When an object’s opacity is less than 100%, the object appears partly transparent. You can reduce the opacity of a text object, for example, so a background image is visible through the type.
You use the Opacity slider to set the opacity of objects. The Opacity slider is available in the Properties bar. The slider in the Properties bar will set opacity for one or more selected objects.
Opacity affects the overall transparency of an object, so the Opacity slider is a master control for all transparency effects applied to an object.
For example, you can use a channel mask to make an oval vignette from a photograph. At the edge of the oval, the photograph becomes completely transparent. If you then reduce the opacity, the visible part of the image becomes partly transparent.
When an object’s opacity is less than 100%, anything in the background, including the illustration area, can affect the object’s appearance. The appearance of colors in an object can also be affected by the object’s transfer mode. (See Using Transfer Modes.)
Greater transparency means it is easier to see through something; greater opacity means it is harder to see though it.
In percentages, 100% opacity equals 0% transparency. Those values describe objects you can’t see through. 1% opacity equals 99% transparency. Those values describe almost completely clear objects.
All Canvas X Draw objects have an opacity. You can set opacity from 1% to 100% in 1% increments. The opacity of a new object is 100%. When you copy an object, the copies have the same opacity as the original object.
In this manual, the word “transparency” is often used as a general term for several related effects. The word “opacity” is used to refer to a specific effect and a specific property of objects.
In other words, an object’s “transparency” can result from various factors, including ink settings, the transfer mode, a channel mask, or another effect. An object’s “opacity,” on the other hand, is a specific setting controlled by the Opacity slider.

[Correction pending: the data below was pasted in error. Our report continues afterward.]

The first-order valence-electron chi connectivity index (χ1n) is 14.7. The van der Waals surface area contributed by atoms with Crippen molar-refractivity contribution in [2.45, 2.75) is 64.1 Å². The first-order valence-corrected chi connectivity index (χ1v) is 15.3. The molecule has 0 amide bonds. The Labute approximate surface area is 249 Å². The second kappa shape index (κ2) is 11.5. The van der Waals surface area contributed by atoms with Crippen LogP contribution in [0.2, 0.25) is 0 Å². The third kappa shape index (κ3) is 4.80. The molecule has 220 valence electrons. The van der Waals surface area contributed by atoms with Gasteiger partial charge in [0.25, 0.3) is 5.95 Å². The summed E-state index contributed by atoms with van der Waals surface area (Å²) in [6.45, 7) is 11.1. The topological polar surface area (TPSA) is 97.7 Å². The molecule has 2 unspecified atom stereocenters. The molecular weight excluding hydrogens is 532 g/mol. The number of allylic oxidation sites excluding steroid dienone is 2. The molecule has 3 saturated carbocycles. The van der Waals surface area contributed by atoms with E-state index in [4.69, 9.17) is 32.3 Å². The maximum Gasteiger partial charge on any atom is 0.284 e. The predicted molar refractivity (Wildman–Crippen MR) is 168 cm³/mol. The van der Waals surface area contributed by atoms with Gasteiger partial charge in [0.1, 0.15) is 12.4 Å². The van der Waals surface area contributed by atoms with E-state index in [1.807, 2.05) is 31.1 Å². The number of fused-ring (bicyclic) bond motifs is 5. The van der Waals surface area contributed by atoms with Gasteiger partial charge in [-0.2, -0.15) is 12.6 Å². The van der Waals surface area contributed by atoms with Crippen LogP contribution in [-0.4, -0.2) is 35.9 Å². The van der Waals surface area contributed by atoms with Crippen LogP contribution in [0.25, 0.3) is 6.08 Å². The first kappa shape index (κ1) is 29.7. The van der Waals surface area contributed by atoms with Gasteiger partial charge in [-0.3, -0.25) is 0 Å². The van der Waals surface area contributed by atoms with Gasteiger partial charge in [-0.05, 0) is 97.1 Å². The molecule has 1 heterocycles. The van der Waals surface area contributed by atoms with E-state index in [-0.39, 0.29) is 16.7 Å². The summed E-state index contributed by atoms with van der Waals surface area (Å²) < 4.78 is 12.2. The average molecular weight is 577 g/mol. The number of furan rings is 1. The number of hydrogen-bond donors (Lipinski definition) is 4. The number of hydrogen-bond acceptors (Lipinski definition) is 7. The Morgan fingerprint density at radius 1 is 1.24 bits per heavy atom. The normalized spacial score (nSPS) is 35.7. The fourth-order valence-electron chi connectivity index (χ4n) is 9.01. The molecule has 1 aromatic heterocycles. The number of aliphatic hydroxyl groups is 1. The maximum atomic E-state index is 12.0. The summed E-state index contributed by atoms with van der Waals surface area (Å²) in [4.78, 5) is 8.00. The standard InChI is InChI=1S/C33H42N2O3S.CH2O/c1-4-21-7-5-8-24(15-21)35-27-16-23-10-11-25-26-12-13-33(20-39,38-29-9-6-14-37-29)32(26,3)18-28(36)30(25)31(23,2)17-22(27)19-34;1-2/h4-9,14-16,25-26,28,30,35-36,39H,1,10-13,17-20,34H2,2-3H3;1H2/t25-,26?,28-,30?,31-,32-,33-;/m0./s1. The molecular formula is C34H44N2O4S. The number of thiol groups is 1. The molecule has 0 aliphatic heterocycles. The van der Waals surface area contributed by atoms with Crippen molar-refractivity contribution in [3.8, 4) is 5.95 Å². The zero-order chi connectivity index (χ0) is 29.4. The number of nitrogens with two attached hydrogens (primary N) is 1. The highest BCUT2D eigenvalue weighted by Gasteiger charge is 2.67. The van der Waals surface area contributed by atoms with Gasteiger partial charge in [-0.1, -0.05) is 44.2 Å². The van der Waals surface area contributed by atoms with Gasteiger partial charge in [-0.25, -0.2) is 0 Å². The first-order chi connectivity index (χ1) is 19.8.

You can use either the Opacity slider in the Properties bar.
Use the Opacity slider in the Properties bar to set the opacity for more than one object. Each selected object will have the same opacity setting.
Use the Opacity slider in the Properties bar, since a selected group object is considered a single object. When a group object is selected, changing the opacity applies to the group as a whole. Objects that were opaque do not become transparent to other objects in the group if you reduce the opacity of the group object.
If you ungroup an object, the group opacity setting is removed and the opacity of each separate object is restored.
Consider a group of three objects whose opacities are 30%, 60%, and 100%. If you set the opacity of the group object to 50%, the opacities of the individual objects will appear to be 15%, 30%, and 50% relative to the background. If you ungroup the objects, their opacities will be restored to 30%, 60%, and 100%.